Sorry, I know this isn’t very clear, but that’s the best I can describe it.
Reposting what I shared earlier. This was a different problem from “lost in the form.”
 

Nechama

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? The paragraph started with the words "when I'm lost in the form..."
I was trying to explain that when I’m lost in the form I have a different experience from what I’m describing here. I know what that feels like, and this is something else.
 

hefty

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This is the reason. Nerves can do amazing things, including sharpen your awareness if you can control them.
Put yourself in the same position more often and my bet is your symptoms will diminish each time.
Agreed. As an aside, and maybe getting off topic a bit, it's been shown that you can improve your performance (in whatever) just by telling yourself you're excited whenever you're nervous. I think saying it out loud even is important. I've been doing it for a while and it's not earth-shattering but I find it does help. Check it:

 

Nechama

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Agreed. As an aside, and maybe getting off topic a bit, it's been shown that you can improve your performance (in whatever) just by telling yourself you're excited whenever you're nervous.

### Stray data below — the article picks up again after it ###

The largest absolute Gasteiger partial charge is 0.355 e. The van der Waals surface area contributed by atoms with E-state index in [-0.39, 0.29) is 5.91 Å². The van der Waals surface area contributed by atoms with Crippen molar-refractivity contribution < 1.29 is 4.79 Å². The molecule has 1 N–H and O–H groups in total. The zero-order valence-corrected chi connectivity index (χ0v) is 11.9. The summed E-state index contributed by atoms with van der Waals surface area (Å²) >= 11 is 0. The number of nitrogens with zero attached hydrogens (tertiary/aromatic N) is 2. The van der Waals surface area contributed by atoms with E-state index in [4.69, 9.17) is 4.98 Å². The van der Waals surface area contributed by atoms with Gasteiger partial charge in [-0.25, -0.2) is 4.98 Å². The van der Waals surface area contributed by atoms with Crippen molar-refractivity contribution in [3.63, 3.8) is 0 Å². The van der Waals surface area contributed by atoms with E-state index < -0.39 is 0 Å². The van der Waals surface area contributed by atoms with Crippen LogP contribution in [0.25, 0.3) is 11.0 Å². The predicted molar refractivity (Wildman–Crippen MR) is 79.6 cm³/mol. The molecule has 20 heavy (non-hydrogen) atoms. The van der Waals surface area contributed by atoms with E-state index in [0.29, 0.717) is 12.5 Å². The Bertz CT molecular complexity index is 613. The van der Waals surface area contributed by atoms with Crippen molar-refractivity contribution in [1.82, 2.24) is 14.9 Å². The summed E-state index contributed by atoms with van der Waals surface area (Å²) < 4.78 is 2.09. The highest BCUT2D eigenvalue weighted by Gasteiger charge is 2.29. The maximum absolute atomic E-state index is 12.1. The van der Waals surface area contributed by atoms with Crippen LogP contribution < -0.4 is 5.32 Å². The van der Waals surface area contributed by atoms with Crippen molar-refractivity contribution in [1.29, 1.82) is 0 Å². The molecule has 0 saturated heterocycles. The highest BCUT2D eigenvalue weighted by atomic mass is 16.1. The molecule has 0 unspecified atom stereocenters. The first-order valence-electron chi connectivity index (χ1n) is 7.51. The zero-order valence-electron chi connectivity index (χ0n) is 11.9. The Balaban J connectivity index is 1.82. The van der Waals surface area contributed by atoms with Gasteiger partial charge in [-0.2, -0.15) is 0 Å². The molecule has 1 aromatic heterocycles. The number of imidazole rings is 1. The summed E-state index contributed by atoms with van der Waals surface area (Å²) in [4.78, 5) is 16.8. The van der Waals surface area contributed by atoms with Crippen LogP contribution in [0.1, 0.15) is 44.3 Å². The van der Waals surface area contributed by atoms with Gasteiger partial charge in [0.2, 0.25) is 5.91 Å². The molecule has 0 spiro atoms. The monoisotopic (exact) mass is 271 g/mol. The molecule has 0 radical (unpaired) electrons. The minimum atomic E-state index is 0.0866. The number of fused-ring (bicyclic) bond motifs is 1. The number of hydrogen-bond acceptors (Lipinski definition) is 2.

So you’re saying that my habit of telling myself that I’m terrified may not be the best. Duly noted. :)
 

Mack2

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I’ve had an unpleasant experience twice while playing at a jam session, hoping someone can tell me what’s going on and what I can do about it.

Both times I became disoriented as to time. Rationally I knew that I was keeping time (because I was locked in with the bass player, for example), but I couldn’t feel it or hear how my time was in sync with the music. I’ve heard that pilots can become disoriented so that they can’t tell up from down - this felt like that.

Editing to clarify: This wasn’t a problem of being lost in the form. When that’s the case I can still hear the rhythm of the tune and the shape of the phrases, and I can tell if my time is in sync with the music. I lost all of that. My brain knew that I was playing hi-hats on 2 and 4 but my ears couldn’t hear it.

This has never happened to me in other settings. I’m a beginner and quite nervous about playing in public, so maybe it’s just stage fright. But if anyone’s had this experience and overcome it, would love to hear how.
I have had disorientation happen due to kit being setup on a non-level surface. We had a gig downtown, closed street setting. Streets are canted to facilitate rain runoff and drainage.